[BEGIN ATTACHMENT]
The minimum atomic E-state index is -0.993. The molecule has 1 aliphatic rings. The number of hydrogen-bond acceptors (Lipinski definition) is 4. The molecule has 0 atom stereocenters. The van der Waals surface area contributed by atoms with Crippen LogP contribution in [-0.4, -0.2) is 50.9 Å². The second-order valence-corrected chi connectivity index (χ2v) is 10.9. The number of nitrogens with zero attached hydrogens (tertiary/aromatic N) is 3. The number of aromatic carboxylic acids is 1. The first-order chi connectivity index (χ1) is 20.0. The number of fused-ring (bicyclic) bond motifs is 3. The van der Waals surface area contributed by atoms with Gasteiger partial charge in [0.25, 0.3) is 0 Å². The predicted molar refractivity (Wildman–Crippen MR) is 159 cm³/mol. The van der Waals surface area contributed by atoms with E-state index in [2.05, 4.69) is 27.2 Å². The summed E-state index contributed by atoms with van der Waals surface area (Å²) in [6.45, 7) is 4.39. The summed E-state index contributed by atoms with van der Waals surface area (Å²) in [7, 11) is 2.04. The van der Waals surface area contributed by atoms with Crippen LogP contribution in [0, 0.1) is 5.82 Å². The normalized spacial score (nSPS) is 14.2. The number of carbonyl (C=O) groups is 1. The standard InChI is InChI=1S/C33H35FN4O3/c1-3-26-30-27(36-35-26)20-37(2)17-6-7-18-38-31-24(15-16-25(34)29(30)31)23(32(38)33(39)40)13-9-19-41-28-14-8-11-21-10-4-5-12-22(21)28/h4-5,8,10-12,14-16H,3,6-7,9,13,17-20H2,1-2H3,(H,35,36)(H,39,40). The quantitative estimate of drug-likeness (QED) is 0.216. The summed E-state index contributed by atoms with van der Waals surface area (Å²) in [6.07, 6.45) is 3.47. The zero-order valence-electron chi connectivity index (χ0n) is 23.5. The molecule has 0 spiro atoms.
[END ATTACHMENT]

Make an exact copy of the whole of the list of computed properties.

The minimum atomic E-state index is -0.993. The molecule has 1 aliphatic rings. The number of hydrogen-bond acceptors (Lipinski definition) is 4. The molecule has 0 atom stereocenters. The van der Waals surface area contributed by atoms with Crippen LogP contribution in [-0.4, -0.2) is 50.9 Å². The second-order valence-corrected chi connectivity index (χ2v) is 10.9. The number of nitrogens with zero attached hydrogens (tertiary/aromatic N) is 3. The number of aromatic carboxylic acids is 1. The first-order chi connectivity index (χ1) is 20.0. The number of fused-ring (bicyclic) bond motifs is 3. The van der Waals surface area contributed by atoms with Gasteiger partial charge in [0.25, 0.3) is 0 Å². The predicted molar refractivity (Wildman–Crippen MR) is 159 cm³/mol. The van der Waals surface area contributed by atoms with E-state index in [2.05, 4.69) is 27.2 Å². The summed E-state index contributed by atoms with van der Waals surface area (Å²) in [6.45, 7) is 4.39. The summed E-state index contributed by atoms with van der Waals surface area (Å²) in [7, 11) is 2.04. The van der Waals surface area contributed by atoms with Crippen LogP contribution in [0, 0.1) is 5.82 Å². The normalized spacial score (nSPS) is 14.2. The number of carbonyl (C=O) groups is 1. The standard InChI is InChI=1S/C33H35FN4O3/c1-3-26-30-27(36-35-26)20-37(2)17-6-7-18-38-31-24(15-16-25(34)29(30)31)23(32(38)33(39)40)13-9-19-41-28-14-8-11-21-10-4-5-12-22(21)28/h4-5,8,10-12,14-16H,3,6-7,9,13,17-20H2,1-2H3,(H,35,36)(H,39,40). The quantitative estimate of drug-likeness (QED) is 0.216. The summed E-state index contributed by atoms with van der Waals surface area (Å²) in [6.07, 6.45) is 3.47. The zero-order valence-electron chi connectivity index (χ0n) is 23.5. The molecule has 0 spiro atoms.